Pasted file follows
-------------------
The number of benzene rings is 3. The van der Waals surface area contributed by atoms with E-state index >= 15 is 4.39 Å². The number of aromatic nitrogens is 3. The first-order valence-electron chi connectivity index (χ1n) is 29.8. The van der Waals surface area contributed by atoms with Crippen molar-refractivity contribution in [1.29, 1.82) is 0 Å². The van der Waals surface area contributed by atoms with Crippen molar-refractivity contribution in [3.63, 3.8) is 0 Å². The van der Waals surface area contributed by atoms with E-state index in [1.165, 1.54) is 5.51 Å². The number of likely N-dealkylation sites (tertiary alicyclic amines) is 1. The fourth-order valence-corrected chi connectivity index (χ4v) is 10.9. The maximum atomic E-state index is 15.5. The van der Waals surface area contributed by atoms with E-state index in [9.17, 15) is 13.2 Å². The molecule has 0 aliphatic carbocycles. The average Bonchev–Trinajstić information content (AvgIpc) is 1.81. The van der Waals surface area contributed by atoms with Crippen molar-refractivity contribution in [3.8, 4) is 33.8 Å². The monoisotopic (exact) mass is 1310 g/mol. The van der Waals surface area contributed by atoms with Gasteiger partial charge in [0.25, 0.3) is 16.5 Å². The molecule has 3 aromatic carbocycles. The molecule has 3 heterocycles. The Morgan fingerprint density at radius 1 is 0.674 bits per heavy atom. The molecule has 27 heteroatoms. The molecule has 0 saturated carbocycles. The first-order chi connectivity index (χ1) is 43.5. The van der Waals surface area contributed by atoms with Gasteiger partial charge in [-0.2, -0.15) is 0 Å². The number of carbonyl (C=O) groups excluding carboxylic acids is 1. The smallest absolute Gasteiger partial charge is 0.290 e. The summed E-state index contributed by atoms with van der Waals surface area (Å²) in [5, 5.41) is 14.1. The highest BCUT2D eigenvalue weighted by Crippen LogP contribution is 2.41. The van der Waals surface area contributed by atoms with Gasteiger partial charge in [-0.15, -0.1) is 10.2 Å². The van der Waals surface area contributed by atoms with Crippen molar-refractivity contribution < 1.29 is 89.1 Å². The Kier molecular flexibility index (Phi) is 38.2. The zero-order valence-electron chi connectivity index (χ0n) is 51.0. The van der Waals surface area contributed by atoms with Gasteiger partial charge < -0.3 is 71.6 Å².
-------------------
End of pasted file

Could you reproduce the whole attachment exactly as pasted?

The number of benzene rings is 3. The van der Waals surface area contributed by atoms with E-state index >= 15 is 4.39 Å². The number of aromatic nitrogens is 3. The first-order valence-electron chi connectivity index (χ1n) is 29.8. The van der Waals surface area contributed by atoms with Crippen molar-refractivity contribution in [1.29, 1.82) is 0 Å². The van der Waals surface area contributed by atoms with Crippen molar-refractivity contribution in [3.63, 3.8) is 0 Å². The van der Waals surface area contributed by atoms with E-state index in [1.165, 1.54) is 5.51 Å². The number of likely N-dealkylation sites (tertiary alicyclic amines) is 1. The fourth-order valence-corrected chi connectivity index (χ4v) is 10.9. The maximum atomic E-state index is 15.5. The van der Waals surface area contributed by atoms with E-state index in [9.17, 15) is 13.2 Å². The molecule has 0 aliphatic carbocycles. The average Bonchev–Trinajstić information content (AvgIpc) is 1.81. The van der Waals surface area contributed by atoms with Crippen molar-refractivity contribution in [3.8, 4) is 33.8 Å². The monoisotopic (exact) mass is 1310 g/mol. The van der Waals surface area contributed by atoms with Gasteiger partial charge in [0.25, 0.3) is 16.5 Å². The molecule has 3 aromatic carbocycles. The molecule has 3 heterocycles. The Morgan fingerprint density at radius 1 is 0.674 bits per heavy atom. The molecule has 27 heteroatoms. The molecule has 0 saturated carbocycles. The first-order chi connectivity index (χ1) is 43.5. The van der Waals surface area contributed by atoms with Gasteiger partial charge in [-0.2, -0.15) is 0 Å². The number of carbonyl (C=O) groups excluding carboxylic acids is 1. The smallest absolute Gasteiger partial charge is 0.290 e. The summed E-state index contributed by atoms with van der Waals surface area (Å²) in [5, 5.41) is 14.1. The highest BCUT2D eigenvalue weighted by Crippen LogP contribution is 2.41. The van der Waals surface area contributed by atoms with Gasteiger partial charge in [-0.15, -0.1) is 10.2 Å². The van der Waals surface area contributed by atoms with Crippen molar-refractivity contribution < 1.29 is 89.1 Å². The Kier molecular flexibility index (Phi) is 38.2. The zero-order valence-electron chi connectivity index (χ0n) is 51.0. The van der Waals surface area contributed by atoms with Gasteiger partial charge < -0.3 is 71.6 Å².